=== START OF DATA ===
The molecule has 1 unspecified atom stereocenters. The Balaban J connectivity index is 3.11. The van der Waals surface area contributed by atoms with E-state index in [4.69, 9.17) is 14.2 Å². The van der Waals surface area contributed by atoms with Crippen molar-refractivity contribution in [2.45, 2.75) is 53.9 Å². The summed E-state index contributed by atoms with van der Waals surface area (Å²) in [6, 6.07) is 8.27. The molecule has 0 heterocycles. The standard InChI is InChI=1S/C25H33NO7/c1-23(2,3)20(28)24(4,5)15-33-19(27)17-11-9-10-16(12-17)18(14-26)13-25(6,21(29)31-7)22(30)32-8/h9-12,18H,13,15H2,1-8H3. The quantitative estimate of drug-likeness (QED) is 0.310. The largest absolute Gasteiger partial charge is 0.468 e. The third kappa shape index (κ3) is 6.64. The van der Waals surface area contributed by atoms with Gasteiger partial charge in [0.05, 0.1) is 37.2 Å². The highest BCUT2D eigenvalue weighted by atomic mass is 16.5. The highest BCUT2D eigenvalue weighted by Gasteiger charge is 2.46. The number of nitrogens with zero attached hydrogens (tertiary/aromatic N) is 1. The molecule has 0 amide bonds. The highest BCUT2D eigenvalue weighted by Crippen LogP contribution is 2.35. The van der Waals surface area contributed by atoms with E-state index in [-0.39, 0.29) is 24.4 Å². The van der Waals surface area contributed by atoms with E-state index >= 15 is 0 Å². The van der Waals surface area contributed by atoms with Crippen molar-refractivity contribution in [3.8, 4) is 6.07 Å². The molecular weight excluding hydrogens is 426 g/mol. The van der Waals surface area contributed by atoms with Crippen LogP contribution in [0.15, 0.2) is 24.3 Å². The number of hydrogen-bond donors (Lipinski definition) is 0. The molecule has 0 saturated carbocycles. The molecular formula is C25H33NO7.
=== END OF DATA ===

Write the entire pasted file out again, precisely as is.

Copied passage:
The molecule has 1 unspecified atom stereocenters. The Balaban J connectivity index is 3.11. The van der Waals surface area contributed by atoms with E-state index in [4.69, 9.17) is 14.2 Å². The van der Waals surface area contributed by atoms with Crippen molar-refractivity contribution in [2.45, 2.75) is 53.9 Å². The summed E-state index contributed by atoms with van der Waals surface area (Å²) in [6, 6.07) is 8.27. The molecule has 0 heterocycles. The standard InChI is InChI=1S/C25H33NO7/c1-23(2,3)20(28)24(4,5)15-33-19(27)17-11-9-10-16(12-17)18(14-26)13-25(6,21(29)31-7)22(30)32-8/h9-12,18H,13,15H2,1-8H3. The quantitative estimate of drug-likeness (QED) is 0.310. The largest absolute Gasteiger partial charge is 0.468 e. The third kappa shape index (κ3) is 6.64. The van der Waals surface area contributed by atoms with Gasteiger partial charge in [0.05, 0.1) is 37.2 Å². The highest BCUT2D eigenvalue weighted by atomic mass is 16.5. The highest BCUT2D eigenvalue weighted by Gasteiger charge is 2.46. The number of nitrogens with zero attached hydrogens (tertiary/aromatic N) is 1. The molecule has 0 amide bonds. The highest BCUT2D eigenvalue weighted by Crippen LogP contribution is 2.35. The van der Waals surface area contributed by atoms with E-state index in [-0.39, 0.29) is 24.4 Å². The van der Waals surface area contributed by atoms with E-state index >= 15 is 0 Å². The van der Waals surface area contributed by atoms with Crippen molar-refractivity contribution in [3.8, 4) is 6.07 Å². The molecular weight excluding hydrogens is 426 g/mol. The van der Waals surface area contributed by atoms with Crippen LogP contribution in [0.15, 0.2) is 24.3 Å². The number of hydrogen-bond donors (Lipinski definition) is 0. The molecule has 0 saturated carbocycles. The molecular formula is C25H33NO7.